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Best Superhero Movies of All Time: My Top 5

by Photo of Max Lin

With The Dark Knight Rises hitting theaters this Friday, let’s take a look at some of the greatest superhero movies.

Best Superhero Movies of All Time: My Top 5

The Dark Knight Rises hits theaters everywhere this Friday (July 20th) and hopefully you've already pre-ordered your IMAX tickets. There's no question as to why everyone's excited. When Batman Begins  (2005) first came out, moviegoers were intrigued by this new look at Batman. It was dark and gripping without relying too much on special effects. The focus here was Bruce Wayne and why he does the things he does.  Then The Dark Knight  (2008) arrived and pretty much floored everyone.  Just about every element was in place to seal the film as a contender for the greatest superhero movie of all time. Heath Ledger's breathtaking and dedicated portrayal of the ever-complex Joker, Batman questioning his moral code and notion of justice, the growing threats faced by Gotham City, and of course, the action, the suspense, and a few choice quotes. So how could anyone not be excited to see the satisfying conclusion to all this? Unfortunately, if you're not one of the lucky critics or audience members who got to see an advanced screening, you'll have to wait these two-and-a-half days out. To tide you over until then, we're going to take you on a high-flying journey through some of the best superhero films of all time.

Disclaimer: I won't be including Christopher Nolan's Dark Knight franchise on this list for one simple reason: we already know it's pretty damn good. I'm positive that The Dark Knight is on almost every top superhero movie list and if you asked me in person, I'd certainly include it on my list as well. However, for the purposes of this article, which is to honor The Dark Knight but also all the other films that make the superhero such a fascinating subject, no Dark Knight. Sorry. (Pretty sure I just committed some form of sacrilege among the Batman community.) Onwards to my list!

5. X-Men: First Class

You know what? Haters gonna hate. X-Men: First Class was by no means a perfect film but as a major X-Men fan, it does extraordinarily well for several reasons. The first thing that comes to mind is the probing depth at which Charles and Magneto's relationship is explored. James McAvoy and Michael Fassbender play their respective characters with stunning nuance, lending sympathy and pain to their portrayals. A major kudos to Jennifer Lawrence for making Mystique more than just eye candy. She wants to fit in and despises her blue skin. There's also the fantastic coin scene, one hilarious cameo, and great production design replicating the 1960s. The story is told in a sleek, tight manner by director Matthew Vaughn and there's nary a dull moment. This is the vamp-up the X-Men franchise needed after the very mediocre Last Stand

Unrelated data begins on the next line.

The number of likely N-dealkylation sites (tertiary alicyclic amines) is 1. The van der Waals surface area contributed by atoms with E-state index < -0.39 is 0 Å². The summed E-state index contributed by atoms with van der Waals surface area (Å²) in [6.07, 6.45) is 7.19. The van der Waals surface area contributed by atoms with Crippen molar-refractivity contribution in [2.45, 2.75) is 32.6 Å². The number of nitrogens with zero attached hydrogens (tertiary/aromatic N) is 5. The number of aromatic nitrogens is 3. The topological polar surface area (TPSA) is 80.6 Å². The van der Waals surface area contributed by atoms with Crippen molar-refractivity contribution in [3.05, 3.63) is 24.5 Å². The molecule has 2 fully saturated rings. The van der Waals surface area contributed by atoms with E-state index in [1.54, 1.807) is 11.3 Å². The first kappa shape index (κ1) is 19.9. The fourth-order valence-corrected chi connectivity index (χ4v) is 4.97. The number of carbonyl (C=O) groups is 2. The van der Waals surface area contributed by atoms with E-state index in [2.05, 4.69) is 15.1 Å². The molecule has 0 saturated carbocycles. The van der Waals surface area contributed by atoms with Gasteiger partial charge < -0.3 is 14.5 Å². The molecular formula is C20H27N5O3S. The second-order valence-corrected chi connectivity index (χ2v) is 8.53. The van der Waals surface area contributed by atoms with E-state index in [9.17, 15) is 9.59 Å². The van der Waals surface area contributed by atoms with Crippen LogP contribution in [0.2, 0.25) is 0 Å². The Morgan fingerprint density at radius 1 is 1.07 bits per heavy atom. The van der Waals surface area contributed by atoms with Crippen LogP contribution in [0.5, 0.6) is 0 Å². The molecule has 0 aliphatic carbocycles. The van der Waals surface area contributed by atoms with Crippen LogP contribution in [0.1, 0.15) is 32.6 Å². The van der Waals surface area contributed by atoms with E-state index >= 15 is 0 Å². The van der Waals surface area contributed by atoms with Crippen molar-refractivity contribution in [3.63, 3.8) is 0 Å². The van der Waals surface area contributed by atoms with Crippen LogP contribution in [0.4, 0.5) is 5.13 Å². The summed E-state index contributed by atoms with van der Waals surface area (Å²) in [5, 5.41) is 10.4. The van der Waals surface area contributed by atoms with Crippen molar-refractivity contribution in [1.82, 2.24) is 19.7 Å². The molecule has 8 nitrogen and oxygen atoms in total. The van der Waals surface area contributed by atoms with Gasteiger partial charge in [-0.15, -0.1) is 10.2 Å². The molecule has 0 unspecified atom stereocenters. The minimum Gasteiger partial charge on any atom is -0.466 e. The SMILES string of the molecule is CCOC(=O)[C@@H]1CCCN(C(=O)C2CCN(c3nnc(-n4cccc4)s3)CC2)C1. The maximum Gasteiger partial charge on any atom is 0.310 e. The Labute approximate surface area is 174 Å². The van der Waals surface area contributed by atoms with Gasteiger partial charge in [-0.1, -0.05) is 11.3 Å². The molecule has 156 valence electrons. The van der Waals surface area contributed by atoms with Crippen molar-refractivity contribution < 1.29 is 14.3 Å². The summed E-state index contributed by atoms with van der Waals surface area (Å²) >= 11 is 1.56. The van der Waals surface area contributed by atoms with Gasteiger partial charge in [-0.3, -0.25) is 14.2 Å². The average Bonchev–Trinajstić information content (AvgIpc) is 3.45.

4. The Incredibles

The concept of a super-powered family is nothing new. The Fantastic Four comics have done it before and The Incredibles seems to have taken on a similar premise as well as similar superpowers. But what makes Pixar's animated feature such an exceptional work in the superhero genre? There are, of course, the obvious factors inherent in a Pixar film: superb animation and clever touches of comedy. Still, in between the explosions, destruction, and ass-kickery, The Incredibles has heart. There's tenderness in the way Bob tells his family not to face Syndrome's robot, because in spite of all his super-strength, he's still not strong enough to lose them. There's passion and sadness in supervillain Syndrome who desperately wanted to do good in the world. On top of all this is an astounding love for the superhero genre in its countless reflections and subversions. For example, Edna Mode's rant on why superheroes should not wear capes is memorable even today. The Incredibles also uses the idea of superheroes to reflect on themes of midlife crisis, impotence, family, fear, and what it means to be human. The film manages to remain positive throughout, however, and reminds us all why we're so attracted to the idea of superheroes in the first place. Combine all these elements and you've got a riveting, fun tribute to the genre.